Letter from Arthur Waley to R. C. Trevelyan

50 Gordon Square, W.C. - Apologises for not thanking Bob for his 'delightful' "From the Shiffolds"; there is a great deal he likes "very much", such as that 'things like "Krishna to Radha" have a strict form'. Offers the suggestion that 'nothing' rather than 'naught' on page 10 would 'make better music'. They [he and Beryl de Zoete] have just been staying a week at Ramsbury in Wiltshire, to be near Gerald Brenan; describes the countryside and calls it 'delightful'. Hopes the Trevelyans are well; has seen Julian, who had recently been with them and said they had 'chuckled over [Arthur's] letter to the Times".

Letter from Augustus Moore Daniel to R. C. Trevelyan

2 Hampstead Hill Gardens, Rosslyn Hill, N.W.3. - Very glad to have Trevelyan's Christmas greetings "From the Shiffolds"; his 'research among the Grecian Sages is wonderful'. Wishes he could 'rival' Trevelyan, but his 'zeal is now many expended on French literature'. Has just visited Julian's exhibition at Lefevre's gallery, and intends to go again. Hopes to see Trevelyan again if he comes to London; sends best wishes to him and his wife for 1947.

Letter from Augustus Moore Daniel to R. C. Trevelyan

2 Hampstead Hill Gardens, Rosslyn Hill, N.W.3. - Very good of Trevy to send "From the Shiffolds" as Christmas greetings: he and his wife send best wishes in return. Asks how the Trevelyans are; has not seen any works by Julian recently, though he 'much frequent[s] Picture Galleries'. Nick [their son], his wife, and small daughter are staying here while the house they have bought in Chelsea is repaired; Nick is staying in the Army, and is now an acting Major. He himself is 'always reading poetry in scraps, in the bus, in bed...'; he has recently regained some of his 'old passion for Fitzgerald', and always has Rilke and Horace by him, whom Trevy will call an 'odd couple'; has recently 'turned to Pope - stranger still' but now will 'turn to' Trevy.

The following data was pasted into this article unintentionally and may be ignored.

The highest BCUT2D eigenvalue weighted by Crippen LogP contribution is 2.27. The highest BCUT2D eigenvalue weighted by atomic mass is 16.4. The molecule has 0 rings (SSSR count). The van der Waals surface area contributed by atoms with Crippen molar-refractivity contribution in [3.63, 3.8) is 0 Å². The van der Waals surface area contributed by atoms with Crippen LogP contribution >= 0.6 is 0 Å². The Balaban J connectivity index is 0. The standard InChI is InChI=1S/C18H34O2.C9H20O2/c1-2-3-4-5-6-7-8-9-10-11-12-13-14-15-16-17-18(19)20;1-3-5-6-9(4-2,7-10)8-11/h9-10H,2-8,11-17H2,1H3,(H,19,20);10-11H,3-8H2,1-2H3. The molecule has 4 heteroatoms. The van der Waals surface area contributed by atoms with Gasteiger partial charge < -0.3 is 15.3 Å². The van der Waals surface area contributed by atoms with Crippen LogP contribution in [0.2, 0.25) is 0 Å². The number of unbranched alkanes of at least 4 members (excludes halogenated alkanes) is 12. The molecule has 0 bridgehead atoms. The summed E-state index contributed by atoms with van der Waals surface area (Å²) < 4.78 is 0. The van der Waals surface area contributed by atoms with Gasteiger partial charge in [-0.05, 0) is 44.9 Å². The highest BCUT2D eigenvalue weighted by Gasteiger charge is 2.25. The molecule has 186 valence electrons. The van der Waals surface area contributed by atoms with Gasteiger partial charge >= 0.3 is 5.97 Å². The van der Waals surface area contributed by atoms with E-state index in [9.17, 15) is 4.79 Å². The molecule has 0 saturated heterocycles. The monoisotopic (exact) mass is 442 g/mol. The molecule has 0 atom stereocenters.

Letter from Bernard Berenson to Elizabeth Trevelyan

I Tatti, Settignano, Florence. - Apologises for not replying sooner to Bessie's last letter, having been too weak to write after flu. The market value of books is poor, so he is afraid she will not be able to meet her 'great expectations' for Bob's books: large edition of Botticelli drawings now an 'encumbrance'. Glad to hear Julian does well; remembers he had a good sense of colour. Also glad his second marriage is a success. Fears he will never see England again.

Letter from Bernard Berenson to Elizabeth Trevelyan

I Tatti, Settignano, Florence. - Thanks for the letter and the anthology of Bob's poetry. A pity that Desmond [MacCarthy] did not live to write about Bob. Has Forster's and Virginia Woolf's last books but has not yet read them: the number of periodicals he must read leaves little time for books. Nicky reads them to him but it is slow going; the current book is Iris Origo's biography of Leopardi. Julian must come and visit next time he is in Italy.

Letter from Bernard Berenson to Elizabeth Trevelyan

I Tatti, Settignano, Florence. - Glad Bessie is in better health and spirits; he himself suffers but this is to be expected at nearly 89. Bessie's friend Mr Rees may visit I Tatti, and Berenson himself will be happy to see him if there and well enough. Molly Nicolson visited recently, before that Cyril Connolly; they are expecting Rosamond Lehmann and Ernest Hemingway. His book on Piero della Francesca will not appear before July.